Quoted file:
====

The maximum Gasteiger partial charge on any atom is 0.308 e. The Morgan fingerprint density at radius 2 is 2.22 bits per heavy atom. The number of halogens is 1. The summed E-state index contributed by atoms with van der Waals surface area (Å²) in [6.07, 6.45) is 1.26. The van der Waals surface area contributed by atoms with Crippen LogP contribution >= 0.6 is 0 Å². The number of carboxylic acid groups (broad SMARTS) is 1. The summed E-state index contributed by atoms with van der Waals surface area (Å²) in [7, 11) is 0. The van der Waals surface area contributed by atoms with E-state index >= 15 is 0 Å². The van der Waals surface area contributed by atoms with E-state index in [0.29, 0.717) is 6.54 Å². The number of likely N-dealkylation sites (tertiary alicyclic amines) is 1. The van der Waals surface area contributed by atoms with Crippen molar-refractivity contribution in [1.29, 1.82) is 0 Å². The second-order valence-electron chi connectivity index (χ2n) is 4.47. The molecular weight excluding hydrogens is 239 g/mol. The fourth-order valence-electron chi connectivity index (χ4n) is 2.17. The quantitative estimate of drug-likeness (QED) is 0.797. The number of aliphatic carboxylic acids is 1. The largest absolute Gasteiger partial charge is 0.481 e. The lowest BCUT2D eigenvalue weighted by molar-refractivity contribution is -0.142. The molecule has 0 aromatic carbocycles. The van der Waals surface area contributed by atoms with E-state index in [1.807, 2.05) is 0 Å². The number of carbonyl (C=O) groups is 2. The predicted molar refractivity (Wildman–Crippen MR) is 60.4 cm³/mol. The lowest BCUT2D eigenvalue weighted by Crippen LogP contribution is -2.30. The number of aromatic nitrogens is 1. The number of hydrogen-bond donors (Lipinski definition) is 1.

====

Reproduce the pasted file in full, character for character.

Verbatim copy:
The maximum Gasteiger partial charge on any atom is 0.308 e. The Morgan fingerprint density at radius 2 is 2.22 bits per heavy atom. The number of halogens is 1. The summed E-state index contributed by atoms with van der Waals surface area (Å²) in [6.07, 6.45) is 1.26. The van der Waals surface area contributed by atoms with Crippen LogP contribution >= 0.6 is 0 Å². The number of carboxylic acid groups (broad SMARTS) is 1. The summed E-state index contributed by atoms with van der Waals surface area (Å²) in [7, 11) is 0. The van der Waals surface area contributed by atoms with E-state index >= 15 is 0 Å². The van der Waals surface area contributed by atoms with E-state index in [0.29, 0.717) is 6.54 Å². The number of likely N-dealkylation sites (tertiary alicyclic amines) is 1. The van der Waals surface area contributed by atoms with Crippen molar-refractivity contribution in [1.29, 1.82) is 0 Å². The second-order valence-electron chi connectivity index (χ2n) is 4.47. The molecular weight excluding hydrogens is 239 g/mol. The fourth-order valence-electron chi connectivity index (χ4n) is 2.17. The quantitative estimate of drug-likeness (QED) is 0.797. The number of aliphatic carboxylic acids is 1. The largest absolute Gasteiger partial charge is 0.481 e. The lowest BCUT2D eigenvalue weighted by molar-refractivity contribution is -0.142. The molecule has 0 aromatic carbocycles. The van der Waals surface area contributed by atoms with E-state index in [1.807, 2.05) is 0 Å². The number of carbonyl (C=O) groups is 2. The predicted molar refractivity (Wildman–Crippen MR) is 60.4 cm³/mol. The lowest BCUT2D eigenvalue weighted by Crippen LogP contribution is -2.30. The number of aromatic nitrogens is 1. The number of hydrogen-bond donors (Lipinski definition) is 1.